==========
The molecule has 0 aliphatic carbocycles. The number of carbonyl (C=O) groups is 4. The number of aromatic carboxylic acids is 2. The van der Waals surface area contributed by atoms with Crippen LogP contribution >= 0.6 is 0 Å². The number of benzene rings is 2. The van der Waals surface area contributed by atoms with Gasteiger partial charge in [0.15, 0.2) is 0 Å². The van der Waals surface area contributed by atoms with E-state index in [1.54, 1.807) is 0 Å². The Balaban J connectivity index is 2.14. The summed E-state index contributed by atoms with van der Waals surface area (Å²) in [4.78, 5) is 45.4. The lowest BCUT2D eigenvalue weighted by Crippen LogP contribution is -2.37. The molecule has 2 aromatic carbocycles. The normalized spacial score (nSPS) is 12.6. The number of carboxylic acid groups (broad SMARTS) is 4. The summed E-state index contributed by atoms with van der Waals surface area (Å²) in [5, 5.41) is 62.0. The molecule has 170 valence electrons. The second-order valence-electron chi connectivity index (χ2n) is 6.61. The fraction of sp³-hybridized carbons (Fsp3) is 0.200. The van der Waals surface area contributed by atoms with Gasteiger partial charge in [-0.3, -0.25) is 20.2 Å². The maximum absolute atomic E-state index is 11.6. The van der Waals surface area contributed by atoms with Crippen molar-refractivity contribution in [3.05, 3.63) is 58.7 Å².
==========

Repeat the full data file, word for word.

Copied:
The molecule has 0 aliphatic carbocycles. The number of carbonyl (C=O) groups is 4. The number of aromatic carboxylic acids is 2. The van der Waals surface area contributed by atoms with Crippen LogP contribution >= 0.6 is 0 Å². The number of benzene rings is 2. The van der Waals surface area contributed by atoms with Gasteiger partial charge in [0.15, 0.2) is 0 Å². The van der Waals surface area contributed by atoms with E-state index in [1.54, 1.807) is 0 Å². The Balaban J connectivity index is 2.14. The summed E-state index contributed by atoms with van der Waals surface area (Å²) in [4.78, 5) is 45.4. The lowest BCUT2D eigenvalue weighted by Crippen LogP contribution is -2.37. The molecule has 2 aromatic carbocycles. The normalized spacial score (nSPS) is 12.6. The number of carboxylic acid groups (broad SMARTS) is 4. The summed E-state index contributed by atoms with van der Waals surface area (Å²) in [5, 5.41) is 62.0. The molecule has 170 valence electrons. The second-order valence-electron chi connectivity index (χ2n) is 6.61. The fraction of sp³-hybridized carbons (Fsp3) is 0.200. The van der Waals surface area contributed by atoms with Gasteiger partial charge in [-0.3, -0.25) is 20.2 Å². The maximum absolute atomic E-state index is 11.6. The van der Waals surface area contributed by atoms with Crippen molar-refractivity contribution in [3.05, 3.63) is 58.7 Å².